Richard Rifkin told a panel at the Albany Law School symposium: “The governor’s goal is to come out with a result where racing is going to be a major and successful industry in this state." It would be nice to hear that from the governor himself for a change. It was nice to hear that Rifkin acknowledged the critical nature of the OTB problem; if the governor really meant what Rifkin said he did, that's what he'd be talking about instead of closing the Big A.

3 Comments:

Jim L said...

Alan,

I thought you would have been all over this.........

http://sports.espn.go.com/sports/horse/news/story?id=2964768

Anonymous said...

Let's hope that this is the last we hear of Empire Racing. What a disaster, from start to finish, R.I.P. /S/Green Mtn Punter

lawboy said...

I attended the Saratoga Institute CLE where Rifkin made his comments. It was a horrible speech. We're told in August that the "Governor has no plan" for the franchise which expires at the end of year. It was a ramble on Rifkin's part leading most to believe that NYRA wins by default. It also had the gratuitous swipes at OTBs. And the usual “nothing will change at Saratoga.” NYRA got some bad news in the form of the presentation by Frank Mauro who gave a pretty strong presentation on the history of franchise process in the 1980's. He made a very strong case that NYRA doesn't own the land, but no mention in any of the media accounts I've seen.
Stephen Crist was entertaining, but his message was his typical NYRA uber all. Jack Knowlton gave a good concise overview of the ad-hoc committee he served on, which made that process look wonderful when compared to the Governor’s “no plan” plan.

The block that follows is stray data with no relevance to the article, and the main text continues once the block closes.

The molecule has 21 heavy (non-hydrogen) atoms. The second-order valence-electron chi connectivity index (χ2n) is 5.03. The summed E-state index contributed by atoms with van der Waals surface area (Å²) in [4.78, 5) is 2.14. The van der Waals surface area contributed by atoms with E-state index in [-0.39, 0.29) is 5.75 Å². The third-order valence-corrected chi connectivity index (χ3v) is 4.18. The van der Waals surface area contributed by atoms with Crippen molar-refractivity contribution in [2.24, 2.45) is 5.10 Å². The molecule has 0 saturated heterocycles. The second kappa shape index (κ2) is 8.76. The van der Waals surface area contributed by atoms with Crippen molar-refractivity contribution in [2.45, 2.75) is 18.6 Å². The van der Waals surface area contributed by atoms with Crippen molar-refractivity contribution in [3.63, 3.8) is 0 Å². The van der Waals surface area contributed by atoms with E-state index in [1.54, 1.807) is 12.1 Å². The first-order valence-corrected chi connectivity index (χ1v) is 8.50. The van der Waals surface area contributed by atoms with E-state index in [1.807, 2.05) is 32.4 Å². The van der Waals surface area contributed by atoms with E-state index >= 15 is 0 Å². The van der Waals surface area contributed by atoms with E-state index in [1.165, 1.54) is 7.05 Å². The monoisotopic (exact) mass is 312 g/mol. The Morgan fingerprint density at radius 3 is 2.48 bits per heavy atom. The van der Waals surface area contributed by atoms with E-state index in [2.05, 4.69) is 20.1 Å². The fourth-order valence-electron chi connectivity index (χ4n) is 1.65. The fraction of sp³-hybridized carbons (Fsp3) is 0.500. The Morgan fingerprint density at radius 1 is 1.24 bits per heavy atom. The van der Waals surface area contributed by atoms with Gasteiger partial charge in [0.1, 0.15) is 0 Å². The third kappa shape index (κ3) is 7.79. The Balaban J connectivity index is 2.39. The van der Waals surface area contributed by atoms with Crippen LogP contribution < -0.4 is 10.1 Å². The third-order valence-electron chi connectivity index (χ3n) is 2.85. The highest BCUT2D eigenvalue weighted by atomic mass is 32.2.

The undercurrent of the day had to do with the sole-source no-bid multi-million dollar contract NYRA is trying to give to its former federal monitor Getnick & Getnick. Their proposed fee of $125,000 a month was mentioned by many people including one of the later panelist. Many also question the ethics of the former federal monitor now working for NYRA. Makes his 2005 report and the state Inspector General’s “integrity” review look tainted. Dino Ameroso (sp?) from Nassau OTB hijacked his panel to go on a 15 minute rant against NYRA and other race track operators who use OTBs as their scapegoat for all that is wrong with racing in NYS. He compared NYRA to the OTBs: (paraphrasing here) “We haven’t needed $200 million in bailouts, we haven’t had deferred prosecutions, we haven’t declared bankruptcy, we don’t need to pay $125,000 a month for someone to come in and do our integrity work for us… “at the same time, everyone is asking the legislators to give more VLT money to tracks that made bad business decisions like locating next to an Indian casino (Vernon downs) .

Racing and Wagering Commissioner Mike Hoblock who asked if VLTs were helping or hurting racetracks moderated one of the best panels of the day. Jeff Gural said he could generate more money for education if the track share of VLTs is increased. Assemblyman Gary Pretlow who has said he will pass the legislation to increase the track share went out of his way to say that he thinks it is a bad bill designed to bailout Gural from a bad business decision.

All-in-all Ben Leibman of the Albany Law School put on a great program. Unfortunately the coverage by the local media was poor.